The road back is long and not terribly exciting. It is nothing like the symbolic death or the symbolic rebirth. It is arduous, in many ways more painful, and its outcome less certain than the simple death or rebirth. It is natural, easy even, to be faced with this journey and to wish to return to the underworld, where things appeared more certain, if darker, more essential, more stripped down to meaning-and-unmeaning. It may be a horrible place, but it least it is a final one, unlike the slow journey up the mountain to a destination – life – that one hardly remembers, that does not promise to be less frightening than the life that led one to the threshold of death in the first place.

And so we stay suicidal long after the depression has faded. We frustrate our doctors by continuing to talk about death and pain and our wish to be freed long after we have stopped waking up at 3 AM and being restless and wrestling with God.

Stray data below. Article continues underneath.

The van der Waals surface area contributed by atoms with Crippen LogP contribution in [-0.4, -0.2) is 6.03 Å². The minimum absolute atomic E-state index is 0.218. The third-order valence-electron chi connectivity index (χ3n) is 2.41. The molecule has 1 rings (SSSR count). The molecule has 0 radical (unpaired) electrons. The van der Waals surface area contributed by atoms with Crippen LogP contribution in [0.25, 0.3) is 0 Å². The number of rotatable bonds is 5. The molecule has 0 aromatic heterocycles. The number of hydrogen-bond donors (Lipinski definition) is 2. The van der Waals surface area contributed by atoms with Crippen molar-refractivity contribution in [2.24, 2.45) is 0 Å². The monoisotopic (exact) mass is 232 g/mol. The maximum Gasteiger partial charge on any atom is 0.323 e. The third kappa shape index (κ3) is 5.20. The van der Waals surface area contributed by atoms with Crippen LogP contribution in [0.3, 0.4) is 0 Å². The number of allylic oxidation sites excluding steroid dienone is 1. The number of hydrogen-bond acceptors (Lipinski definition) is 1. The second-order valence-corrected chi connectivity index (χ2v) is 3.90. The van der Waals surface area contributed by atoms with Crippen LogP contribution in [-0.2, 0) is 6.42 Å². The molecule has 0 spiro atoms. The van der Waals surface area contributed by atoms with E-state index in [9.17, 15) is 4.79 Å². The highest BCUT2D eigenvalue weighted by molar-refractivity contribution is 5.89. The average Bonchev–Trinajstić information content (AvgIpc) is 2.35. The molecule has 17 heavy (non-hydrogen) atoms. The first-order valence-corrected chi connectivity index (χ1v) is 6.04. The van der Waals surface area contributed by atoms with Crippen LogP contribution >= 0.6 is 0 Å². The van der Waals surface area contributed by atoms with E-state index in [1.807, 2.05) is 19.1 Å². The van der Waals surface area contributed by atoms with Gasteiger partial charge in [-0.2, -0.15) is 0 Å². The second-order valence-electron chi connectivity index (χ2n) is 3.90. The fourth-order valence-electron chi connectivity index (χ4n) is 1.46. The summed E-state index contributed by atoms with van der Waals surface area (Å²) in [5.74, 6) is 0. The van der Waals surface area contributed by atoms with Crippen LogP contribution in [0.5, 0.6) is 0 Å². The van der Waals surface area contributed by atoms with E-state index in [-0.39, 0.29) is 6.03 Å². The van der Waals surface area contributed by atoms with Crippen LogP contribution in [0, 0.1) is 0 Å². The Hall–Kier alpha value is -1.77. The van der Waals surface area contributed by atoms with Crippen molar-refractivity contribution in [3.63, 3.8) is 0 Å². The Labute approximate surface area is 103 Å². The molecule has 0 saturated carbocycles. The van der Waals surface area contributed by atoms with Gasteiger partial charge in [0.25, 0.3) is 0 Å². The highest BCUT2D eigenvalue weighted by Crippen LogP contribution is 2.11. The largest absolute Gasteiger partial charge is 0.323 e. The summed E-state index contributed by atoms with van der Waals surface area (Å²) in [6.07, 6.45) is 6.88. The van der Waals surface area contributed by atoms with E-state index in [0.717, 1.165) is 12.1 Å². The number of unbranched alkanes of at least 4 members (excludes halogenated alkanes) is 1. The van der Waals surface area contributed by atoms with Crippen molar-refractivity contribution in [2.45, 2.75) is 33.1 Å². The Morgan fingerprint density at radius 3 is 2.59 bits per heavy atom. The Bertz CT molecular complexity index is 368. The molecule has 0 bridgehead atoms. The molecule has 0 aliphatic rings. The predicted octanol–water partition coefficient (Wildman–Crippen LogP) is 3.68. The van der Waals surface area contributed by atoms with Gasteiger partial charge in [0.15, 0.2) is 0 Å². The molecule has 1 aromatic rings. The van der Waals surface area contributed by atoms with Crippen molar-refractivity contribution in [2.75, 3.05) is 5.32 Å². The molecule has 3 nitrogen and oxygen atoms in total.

This part of the journey is much longer and more arduous than crawling out of the grave. We, and our doctors, deceive ourselves by thinking that the gateway out of hell is the end of the struggle, the hardest part, when in fact it is the easiest and shortest part. The only way back, as the Buddha knew, is to immerse oneself in the river of life, and forget the rest, let the questions of life and death fade away, at least until they are back for good.